Every year innovative toy makers think of new ways to use technology.
This year, many of those tech toys have found their way onto this season's "hottest toys" lists. But the burning parental question is: Are these tech toys really worth buying? Here's the inside scoop on three of this year's hottest smart toys:
Jakks Pacific, www.EyeClops.com, $49.99, for ages 6-up, plugs into TV
What's the Buzz? It's a 200-magnification microscope that you plug into your TV.
Shaped like a big plastic bionic eye, EyeClops is simple to fire up after installing five AA batteries and connecting it to your TV's video jack. Kids can view a world they didn't know existed by looking at their skin, their hair, salt, paper and even live bugs placed in a special tube.
Does It Deliver? Yes. The bionic eye has three built-in LED lights, so it easily illuminates the things kids are looking at. While it can be a little tricky to get it to focus on things that aren't flat, once you get the hang of it, the possibilities are endless. Make sure to take a close-up look at a $10 bill -- it's amazing what is hiding there.
Fisher-Price, www.Fisher-Price.com, $100, for ages 3-6, plugs into TV.
What's the Buzz? Touted as a video game system for preschoolers that is played by riding on a stationary bike. With childhood obesity becoming a big concern for parents, games that get kids moving are hot.
Does It Deliver? Yes and no. Kids sit on the stationary bike and pedal to move around a virtual world presented to them on the television screen. As they pedal, educational activities appear as off ramps to the road. Unfortunately, those educational activities, while good, don't require any pedaling. Rather, they use a joystick housed on the frame of the bike.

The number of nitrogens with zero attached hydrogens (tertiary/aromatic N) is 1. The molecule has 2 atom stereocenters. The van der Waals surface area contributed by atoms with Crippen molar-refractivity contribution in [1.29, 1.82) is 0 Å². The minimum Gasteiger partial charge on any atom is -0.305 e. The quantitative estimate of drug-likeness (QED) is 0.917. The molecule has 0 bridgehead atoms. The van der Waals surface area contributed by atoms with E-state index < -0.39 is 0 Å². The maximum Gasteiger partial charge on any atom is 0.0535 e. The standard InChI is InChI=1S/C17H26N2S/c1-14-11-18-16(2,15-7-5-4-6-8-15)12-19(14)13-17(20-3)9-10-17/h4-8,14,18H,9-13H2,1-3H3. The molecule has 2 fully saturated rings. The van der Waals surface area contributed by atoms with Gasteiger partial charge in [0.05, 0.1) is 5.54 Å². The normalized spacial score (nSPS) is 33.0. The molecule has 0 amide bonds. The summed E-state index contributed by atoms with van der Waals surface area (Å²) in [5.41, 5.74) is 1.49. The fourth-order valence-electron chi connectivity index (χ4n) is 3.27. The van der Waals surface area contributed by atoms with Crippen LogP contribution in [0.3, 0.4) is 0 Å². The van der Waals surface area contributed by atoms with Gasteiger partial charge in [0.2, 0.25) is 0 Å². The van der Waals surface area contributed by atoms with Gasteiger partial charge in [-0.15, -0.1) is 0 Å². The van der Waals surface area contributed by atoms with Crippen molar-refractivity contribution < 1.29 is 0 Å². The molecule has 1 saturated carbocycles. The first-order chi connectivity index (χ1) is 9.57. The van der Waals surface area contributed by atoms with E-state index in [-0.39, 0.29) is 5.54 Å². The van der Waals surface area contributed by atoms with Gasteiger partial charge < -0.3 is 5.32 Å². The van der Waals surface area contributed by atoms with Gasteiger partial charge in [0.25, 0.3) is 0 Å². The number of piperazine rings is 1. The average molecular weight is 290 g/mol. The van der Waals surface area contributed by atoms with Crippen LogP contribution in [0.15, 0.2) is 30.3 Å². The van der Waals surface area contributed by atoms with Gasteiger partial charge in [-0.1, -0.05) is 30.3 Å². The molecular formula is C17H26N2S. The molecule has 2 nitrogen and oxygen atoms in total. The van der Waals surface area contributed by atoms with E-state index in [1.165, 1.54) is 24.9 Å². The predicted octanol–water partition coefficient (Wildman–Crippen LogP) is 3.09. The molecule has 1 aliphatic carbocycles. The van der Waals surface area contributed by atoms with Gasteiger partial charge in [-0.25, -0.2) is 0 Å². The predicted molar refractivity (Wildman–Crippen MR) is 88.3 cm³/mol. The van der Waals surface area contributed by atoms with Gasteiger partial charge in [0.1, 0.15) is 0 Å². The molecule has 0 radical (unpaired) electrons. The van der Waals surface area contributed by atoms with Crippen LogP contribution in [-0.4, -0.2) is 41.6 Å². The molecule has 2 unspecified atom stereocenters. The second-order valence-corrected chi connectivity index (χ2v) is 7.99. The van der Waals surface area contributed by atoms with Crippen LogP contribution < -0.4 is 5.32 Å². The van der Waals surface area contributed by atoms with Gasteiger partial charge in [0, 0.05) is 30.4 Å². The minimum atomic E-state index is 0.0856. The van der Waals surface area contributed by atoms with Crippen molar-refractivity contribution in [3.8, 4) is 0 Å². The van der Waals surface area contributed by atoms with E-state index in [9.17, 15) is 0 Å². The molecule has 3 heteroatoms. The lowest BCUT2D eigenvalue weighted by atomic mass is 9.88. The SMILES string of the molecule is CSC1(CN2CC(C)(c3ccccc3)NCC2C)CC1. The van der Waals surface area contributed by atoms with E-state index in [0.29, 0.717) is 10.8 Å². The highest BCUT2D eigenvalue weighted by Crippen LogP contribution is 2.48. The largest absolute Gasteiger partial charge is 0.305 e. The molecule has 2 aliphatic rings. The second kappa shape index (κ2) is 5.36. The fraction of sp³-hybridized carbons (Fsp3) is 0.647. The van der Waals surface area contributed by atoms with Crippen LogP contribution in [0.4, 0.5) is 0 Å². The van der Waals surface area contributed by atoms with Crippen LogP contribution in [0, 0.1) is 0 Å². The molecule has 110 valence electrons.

Only two of the seven activities that come with the system require you to pedal: In one, you pedal and move the handlebars to run over letters, numbers and shapes; and in the other, you pedal like crazy to win a race.
So while Smart Cycle gets children moving for some of its activities, others are just video games you play while sitting on the bike. However, kids can always pedal even when the system is turned off.
Parents, if you are giving this as a present, it takes about 30 to 45 minutes to assemble, so you might want to do it beforehand. And have plenty of batteries on hand, since it uses up size D batteries quickly. Six add-on software titles are available at $20 apiece and include such childhood favorites as Dora the Explorer, SpongeBob SquarePants, Barbie and Hot Wheels.
Easy Link Internet Launch Pad
Fisher-Price, www.Fisher-Price.com,, $30, for ages 3-7, works with a PC.
What's the Buzz? It creates a safe way for young children to play online at designated educational Web sites.
This device plugs into a Windows-based computer via a USB plug. When one of three small plastic figurines (keys) is attached to this device, it immediately launches educational activities from a related Web site. For example, when the Elmo key is plugged into the Launch Pad, games and activities from the SesameWorkshop.org Web site appear on the monitor.
Does It Deliver? Yes. This device does a good job at keeping young children safe while allowing them to explore age-appropriate educational Web sites.
They cannot surf the Web to other sites or get into any of your adult files. Kids are locked into the site until a parent enters a password to unlock them and the computer. Parents can even set a timer to limit how long kids can play online. Add-on Smart Keys come in two-character packs for $7.
American Academy of Pediatrics Warning: All three of these toys use either a TV or computer monitor screen and thus create "screen time" for children, something the American Academy of Pediatrics advises should be monitored. They recommend that children over age two have no more than one to two hours a day in front of media screens.
Jinny Gudmundsen is the kid-tech columnist for Gannett News Service and USA Today.com, and is also the editor of Computing with Kids Ezine.